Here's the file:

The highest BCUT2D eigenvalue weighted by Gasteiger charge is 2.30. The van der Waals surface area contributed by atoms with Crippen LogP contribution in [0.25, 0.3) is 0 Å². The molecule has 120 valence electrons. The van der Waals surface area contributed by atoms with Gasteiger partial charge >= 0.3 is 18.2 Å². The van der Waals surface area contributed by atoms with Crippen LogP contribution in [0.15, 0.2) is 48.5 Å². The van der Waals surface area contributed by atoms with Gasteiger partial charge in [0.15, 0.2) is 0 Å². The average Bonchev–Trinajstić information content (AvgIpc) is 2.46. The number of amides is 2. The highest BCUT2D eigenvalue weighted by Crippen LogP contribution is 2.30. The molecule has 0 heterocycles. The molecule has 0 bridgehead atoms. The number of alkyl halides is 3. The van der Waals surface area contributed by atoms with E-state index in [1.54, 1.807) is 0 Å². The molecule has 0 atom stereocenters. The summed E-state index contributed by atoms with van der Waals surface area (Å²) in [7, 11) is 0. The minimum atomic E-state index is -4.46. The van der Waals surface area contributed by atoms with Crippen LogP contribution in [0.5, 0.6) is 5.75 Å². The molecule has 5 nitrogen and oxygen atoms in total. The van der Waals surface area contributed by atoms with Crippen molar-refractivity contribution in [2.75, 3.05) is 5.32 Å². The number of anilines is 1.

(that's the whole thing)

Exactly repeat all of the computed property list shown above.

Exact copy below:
The highest BCUT2D eigenvalue weighted by Gasteiger charge is 2.30. The van der Waals surface area contributed by atoms with Crippen LogP contribution in [0.25, 0.3) is 0 Å². The molecule has 120 valence electrons. The van der Waals surface area contributed by atoms with Gasteiger partial charge >= 0.3 is 18.2 Å². The van der Waals surface area contributed by atoms with Crippen LogP contribution in [0.15, 0.2) is 48.5 Å². The van der Waals surface area contributed by atoms with Gasteiger partial charge in [0.15, 0.2) is 0 Å². The average Bonchev–Trinajstić information content (AvgIpc) is 2.46. The number of amides is 2. The highest BCUT2D eigenvalue weighted by Crippen LogP contribution is 2.30. The molecule has 0 heterocycles. The molecule has 0 bridgehead atoms. The number of alkyl halides is 3. The van der Waals surface area contributed by atoms with E-state index in [1.54, 1.807) is 0 Å². The molecule has 0 atom stereocenters. The summed E-state index contributed by atoms with van der Waals surface area (Å²) in [7, 11) is 0. The minimum atomic E-state index is -4.46. The van der Waals surface area contributed by atoms with Crippen LogP contribution in [0.5, 0.6) is 5.75 Å². The molecule has 5 nitrogen and oxygen atoms in total. The van der Waals surface area contributed by atoms with Crippen molar-refractivity contribution in [2.75, 3.05) is 5.32 Å². The number of anilines is 1.